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Thread: 2007 Repertory: Oldies but Goodies

  1. #46
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    What I'm saying is very specific and clear, dear sirs.
    I think Mikey and Nicky is better than any of those good Nichols films you listed and A New Leaf is just as good as them. No proof, just my opinion, and of course I've seen them all. I don't know if that makes May "better" than Nichols because he made more good movies than she did. But none of them is as great as May's masterpiece.

  2. #47
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    I just watched "Working Girl" and rediscovered what makes this rather dated "eighties" flick still relevant despite the hair. It has great heart. Don't get me wrong, Oscar. You are a great wit, intelligent, and I really think this should be in the guilty pleasures post (plus you've been very supportive to me).

    So whose to say Elaine May isn't great? Not me.
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  3. #48
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    Thanks for the very kind words, cinemabon. I appreciate Mr. Nichols as a director who specializes in adapting texts by others to the screen. He is uniformly good. I think of Working Girl as a modern-day fairy tale in which Melanie Griffiths realizes her full potential as an actress with her characteristic charm and grace.

    Ms. May has always been recognized as a great talent ( at least during the 70s). Time magazine called A New Leaf one of the funniest, most startling comedies of the decade. Dave Kehr referred to Mikey and Nicky as "one of the most innovative, engaging and insightful films" of the 70s. These are films she wrote, directed and edited. They show a unique vision of the world and human relationships. Her take on male friendship (M & N) is extremely sharp, realistic and nuanced. It's perhaps not a film "for the masses" though, as it doesn't conform to the average viewer's conception of escapist entertainment. And it probably lacks the polish of slick Hollywood product, which I actually appreciate.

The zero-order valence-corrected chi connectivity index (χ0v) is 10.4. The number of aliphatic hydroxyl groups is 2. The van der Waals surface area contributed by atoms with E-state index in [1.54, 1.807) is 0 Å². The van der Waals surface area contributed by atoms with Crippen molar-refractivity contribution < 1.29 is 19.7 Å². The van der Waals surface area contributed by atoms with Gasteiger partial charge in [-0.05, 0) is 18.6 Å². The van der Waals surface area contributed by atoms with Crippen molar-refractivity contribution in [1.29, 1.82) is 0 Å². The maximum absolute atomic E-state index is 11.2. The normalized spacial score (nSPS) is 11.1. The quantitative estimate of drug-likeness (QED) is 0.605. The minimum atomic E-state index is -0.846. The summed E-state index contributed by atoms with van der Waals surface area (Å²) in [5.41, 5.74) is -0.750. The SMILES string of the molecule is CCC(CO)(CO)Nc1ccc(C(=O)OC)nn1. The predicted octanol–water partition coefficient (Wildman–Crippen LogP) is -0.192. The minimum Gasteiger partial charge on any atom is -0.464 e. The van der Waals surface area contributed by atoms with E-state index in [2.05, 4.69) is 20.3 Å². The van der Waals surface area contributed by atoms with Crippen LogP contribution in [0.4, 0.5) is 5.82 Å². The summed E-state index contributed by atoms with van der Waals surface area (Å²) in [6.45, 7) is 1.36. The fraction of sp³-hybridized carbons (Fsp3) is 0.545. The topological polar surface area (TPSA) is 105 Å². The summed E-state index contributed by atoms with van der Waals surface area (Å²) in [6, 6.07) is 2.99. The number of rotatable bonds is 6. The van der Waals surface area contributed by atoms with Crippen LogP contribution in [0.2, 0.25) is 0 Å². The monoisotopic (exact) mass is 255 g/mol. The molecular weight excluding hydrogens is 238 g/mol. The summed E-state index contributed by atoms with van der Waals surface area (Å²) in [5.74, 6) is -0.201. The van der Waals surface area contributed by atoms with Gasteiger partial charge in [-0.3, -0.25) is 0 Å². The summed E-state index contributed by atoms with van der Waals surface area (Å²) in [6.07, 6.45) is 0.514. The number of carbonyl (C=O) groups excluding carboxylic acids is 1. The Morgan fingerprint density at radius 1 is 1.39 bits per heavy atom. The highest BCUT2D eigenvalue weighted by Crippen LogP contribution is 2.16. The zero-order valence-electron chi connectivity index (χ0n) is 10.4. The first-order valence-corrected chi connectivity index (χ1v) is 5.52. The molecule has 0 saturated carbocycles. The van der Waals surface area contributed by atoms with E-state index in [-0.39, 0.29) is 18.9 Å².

Last edited by oscar jubis; 10-06-2007 at 11:24 AM.

  4. #49
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    ANNA AND THE WOLVES (Spain/1973)

    After appearing in Dr. Zhivago, Geraldine Chaplin stayed in Europe, and visited Madrid. He met director Carlos Saura and decided to stay. Ms. Chaplin became Saura's lover and muse. She appeard in every film he made between 1967 and 1979. As great as Saura's more recent musical films and biographical essays are, I am particularly fond of the dramas he made in collaboration with Ms. Chaplin. Most of these could reasonably be labeled political allegories. Ms. Chaplin has referred to Saura during the era prior to Franco's death as an "intellectual contorsionist", in that he had to find ways to critique Spanish institutions while being subjected to strict state censorship.

    Chaplin is Anna, an American girl traveling through Europe. She gets a job as a nanny of three girls. She arrives at a country estate and meets the family. The focus of the film is Ana in relationship with the three brothers who live there. Juan is the father of the kids and married to a seemingly frigid and suicidal woman. He has a "head full of semen" says his brother Jose, as he typically and relentlessly attempts to seduce Anna. Jose is a domineering, short and bald man, obsessed with order and discipline; a collector of military uniforms. Fernando (the magnificent Fernando Fernan Gomez) is a reclusive type who has decided to lead the ascetic life of a monk within the confines of a nearby cavern. The characterization of the three men is psychologically detailed but each is clearly meant to represent societal vices and institutional malaise.